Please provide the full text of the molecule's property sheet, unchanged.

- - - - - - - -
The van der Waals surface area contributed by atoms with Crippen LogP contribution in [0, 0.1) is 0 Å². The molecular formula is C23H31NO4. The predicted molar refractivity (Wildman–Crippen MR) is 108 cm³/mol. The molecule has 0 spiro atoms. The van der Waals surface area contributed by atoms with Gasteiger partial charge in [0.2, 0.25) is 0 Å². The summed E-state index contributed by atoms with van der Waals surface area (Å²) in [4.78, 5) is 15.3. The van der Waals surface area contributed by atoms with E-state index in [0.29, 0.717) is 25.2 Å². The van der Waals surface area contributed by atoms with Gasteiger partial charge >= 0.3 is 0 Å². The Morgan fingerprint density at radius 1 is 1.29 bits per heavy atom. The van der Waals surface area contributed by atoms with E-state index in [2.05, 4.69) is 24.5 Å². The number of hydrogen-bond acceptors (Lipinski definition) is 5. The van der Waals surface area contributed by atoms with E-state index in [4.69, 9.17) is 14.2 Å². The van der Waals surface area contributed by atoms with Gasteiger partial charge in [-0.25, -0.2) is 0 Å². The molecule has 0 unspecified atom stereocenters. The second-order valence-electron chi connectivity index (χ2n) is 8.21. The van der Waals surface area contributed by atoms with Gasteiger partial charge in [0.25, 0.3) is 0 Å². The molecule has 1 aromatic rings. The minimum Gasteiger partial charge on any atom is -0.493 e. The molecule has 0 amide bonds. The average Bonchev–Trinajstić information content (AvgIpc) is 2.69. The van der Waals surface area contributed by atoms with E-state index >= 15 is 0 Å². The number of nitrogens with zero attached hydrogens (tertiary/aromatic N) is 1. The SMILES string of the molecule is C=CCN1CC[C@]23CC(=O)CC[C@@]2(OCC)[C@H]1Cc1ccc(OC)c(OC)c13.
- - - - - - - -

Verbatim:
The van der Waals surface area contributed by atoms with Crippen LogP contribution in [0, 0.1) is 0 Å². The molecular formula is C23H31NO4. The predicted molar refractivity (Wildman–Crippen MR) is 108 cm³/mol. The molecule has 0 spiro atoms. The van der Waals surface area contributed by atoms with Gasteiger partial charge in [0.2, 0.25) is 0 Å². The summed E-state index contributed by atoms with van der Waals surface area (Å²) in [4.78, 5) is 15.3. The van der Waals surface area contributed by atoms with E-state index in [0.29, 0.717) is 25.2 Å². The van der Waals surface area contributed by atoms with Gasteiger partial charge >= 0.3 is 0 Å². The Morgan fingerprint density at radius 1 is 1.29 bits per heavy atom. The van der Waals surface area contributed by atoms with E-state index in [2.05, 4.69) is 24.5 Å². The number of hydrogen-bond acceptors (Lipinski definition) is 5. The van der Waals surface area contributed by atoms with E-state index in [4.69, 9.17) is 14.2 Å². The van der Waals surface area contributed by atoms with Gasteiger partial charge in [-0.25, -0.2) is 0 Å². The molecule has 0 unspecified atom stereocenters. The second-order valence-electron chi connectivity index (χ2n) is 8.21. The van der Waals surface area contributed by atoms with Gasteiger partial charge in [0.25, 0.3) is 0 Å². The molecule has 1 aromatic rings. The minimum Gasteiger partial charge on any atom is -0.493 e. The molecule has 0 amide bonds. The average Bonchev–Trinajstić information content (AvgIpc) is 2.69. The van der Waals surface area contributed by atoms with E-state index >= 15 is 0 Å². The number of nitrogens with zero attached hydrogens (tertiary/aromatic N) is 1. The SMILES string of the molecule is C=CCN1CC[C@]23CC(=O)CC[C@@]2(OCC)[C@H]1Cc1ccc(OC)c(OC)c13.